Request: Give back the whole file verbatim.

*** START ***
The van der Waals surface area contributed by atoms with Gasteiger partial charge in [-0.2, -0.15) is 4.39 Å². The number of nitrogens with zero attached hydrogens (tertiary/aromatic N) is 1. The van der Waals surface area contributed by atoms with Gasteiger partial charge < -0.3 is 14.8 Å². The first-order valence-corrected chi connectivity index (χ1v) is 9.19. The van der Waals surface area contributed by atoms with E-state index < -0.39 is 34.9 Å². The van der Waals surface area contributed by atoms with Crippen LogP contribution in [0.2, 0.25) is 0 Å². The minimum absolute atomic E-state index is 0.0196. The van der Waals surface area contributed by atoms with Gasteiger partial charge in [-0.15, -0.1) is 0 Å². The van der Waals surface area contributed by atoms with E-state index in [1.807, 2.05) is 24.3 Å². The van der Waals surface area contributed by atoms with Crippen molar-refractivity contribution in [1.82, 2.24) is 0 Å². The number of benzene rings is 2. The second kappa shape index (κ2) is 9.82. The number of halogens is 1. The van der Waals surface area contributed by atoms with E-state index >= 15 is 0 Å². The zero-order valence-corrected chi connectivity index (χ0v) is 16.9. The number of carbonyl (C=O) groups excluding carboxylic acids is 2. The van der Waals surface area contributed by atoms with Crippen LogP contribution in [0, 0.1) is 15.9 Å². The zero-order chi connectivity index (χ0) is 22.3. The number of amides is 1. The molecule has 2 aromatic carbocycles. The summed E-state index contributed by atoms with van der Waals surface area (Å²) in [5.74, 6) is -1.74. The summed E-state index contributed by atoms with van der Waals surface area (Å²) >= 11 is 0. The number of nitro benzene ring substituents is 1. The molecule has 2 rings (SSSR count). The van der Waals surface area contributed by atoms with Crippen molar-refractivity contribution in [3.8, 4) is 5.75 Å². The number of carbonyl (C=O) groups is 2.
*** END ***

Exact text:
The van der Waals surface area contributed by atoms with Gasteiger partial charge in [-0.2, -0.15) is 4.39 Å². The number of nitrogens with zero attached hydrogens (tertiary/aromatic N) is 1. The van der Waals surface area contributed by atoms with Gasteiger partial charge < -0.3 is 14.8 Å². The first-order valence-corrected chi connectivity index (χ1v) is 9.19. The van der Waals surface area contributed by atoms with E-state index < -0.39 is 34.9 Å². The van der Waals surface area contributed by atoms with Crippen LogP contribution in [0.2, 0.25) is 0 Å². The minimum absolute atomic E-state index is 0.0196. The van der Waals surface area contributed by atoms with Gasteiger partial charge in [-0.15, -0.1) is 0 Å². The van der Waals surface area contributed by atoms with E-state index in [1.807, 2.05) is 24.3 Å². The van der Waals surface area contributed by atoms with Crippen molar-refractivity contribution in [1.82, 2.24) is 0 Å². The number of benzene rings is 2. The second kappa shape index (κ2) is 9.82. The number of halogens is 1. The van der Waals surface area contributed by atoms with E-state index >= 15 is 0 Å². The zero-order valence-corrected chi connectivity index (χ0v) is 16.9. The number of carbonyl (C=O) groups excluding carboxylic acids is 2. The van der Waals surface area contributed by atoms with Crippen LogP contribution in [0, 0.1) is 15.9 Å². The zero-order chi connectivity index (χ0) is 22.3. The number of amides is 1. The molecule has 2 aromatic carbocycles. The summed E-state index contributed by atoms with van der Waals surface area (Å²) in [5.74, 6) is -1.74. The summed E-state index contributed by atoms with van der Waals surface area (Å²) >= 11 is 0. The number of nitro benzene ring substituents is 1. The molecule has 2 rings (SSSR count). The van der Waals surface area contributed by atoms with Crippen molar-refractivity contribution in [3.8, 4) is 5.75 Å². The number of carbonyl (C=O) groups is 2.